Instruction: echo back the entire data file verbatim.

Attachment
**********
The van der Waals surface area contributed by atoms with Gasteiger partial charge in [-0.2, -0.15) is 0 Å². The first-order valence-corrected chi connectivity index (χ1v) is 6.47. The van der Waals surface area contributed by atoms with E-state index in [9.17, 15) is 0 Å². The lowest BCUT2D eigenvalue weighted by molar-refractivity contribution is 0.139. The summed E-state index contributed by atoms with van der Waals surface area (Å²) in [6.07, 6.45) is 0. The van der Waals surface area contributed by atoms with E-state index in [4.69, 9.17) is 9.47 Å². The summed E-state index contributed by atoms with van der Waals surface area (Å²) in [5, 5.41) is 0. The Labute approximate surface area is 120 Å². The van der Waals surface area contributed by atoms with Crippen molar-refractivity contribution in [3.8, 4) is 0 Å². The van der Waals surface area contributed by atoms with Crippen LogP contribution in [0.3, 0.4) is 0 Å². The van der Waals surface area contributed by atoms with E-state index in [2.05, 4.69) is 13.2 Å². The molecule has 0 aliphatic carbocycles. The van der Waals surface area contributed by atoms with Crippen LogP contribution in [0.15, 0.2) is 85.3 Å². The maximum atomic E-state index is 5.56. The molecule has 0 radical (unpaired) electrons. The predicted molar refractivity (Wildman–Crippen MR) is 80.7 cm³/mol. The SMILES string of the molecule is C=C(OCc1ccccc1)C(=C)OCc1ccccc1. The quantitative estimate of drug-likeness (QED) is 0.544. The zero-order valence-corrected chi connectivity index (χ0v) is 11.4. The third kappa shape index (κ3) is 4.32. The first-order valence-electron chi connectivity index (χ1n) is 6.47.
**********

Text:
The van der Waals surface area contributed by atoms with Gasteiger partial charge in [-0.2, -0.15) is 0 Å². The first-order valence-corrected chi connectivity index (χ1v) is 6.47. The van der Waals surface area contributed by atoms with E-state index in [9.17, 15) is 0 Å². The lowest BCUT2D eigenvalue weighted by molar-refractivity contribution is 0.139. The summed E-state index contributed by atoms with van der Waals surface area (Å²) in [6.07, 6.45) is 0. The van der Waals surface area contributed by atoms with E-state index in [4.69, 9.17) is 9.47 Å². The summed E-state index contributed by atoms with van der Waals surface area (Å²) in [5, 5.41) is 0. The Labute approximate surface area is 120 Å². The van der Waals surface area contributed by atoms with Crippen molar-refractivity contribution in [3.8, 4) is 0 Å². The van der Waals surface area contributed by atoms with Crippen LogP contribution in [0.3, 0.4) is 0 Å². The van der Waals surface area contributed by atoms with E-state index in [2.05, 4.69) is 13.2 Å². The molecule has 0 aliphatic carbocycles. The van der Waals surface area contributed by atoms with Crippen LogP contribution in [0.15, 0.2) is 85.3 Å². The maximum atomic E-state index is 5.56. The molecule has 0 radical (unpaired) electrons. The predicted molar refractivity (Wildman–Crippen MR) is 80.7 cm³/mol. The SMILES string of the molecule is C=C(OCc1ccccc1)C(=C)OCc1ccccc1. The quantitative estimate of drug-likeness (QED) is 0.544. The zero-order valence-corrected chi connectivity index (χ0v) is 11.4. The third kappa shape index (κ3) is 4.32. The first-order valence-electron chi connectivity index (χ1n) is 6.47.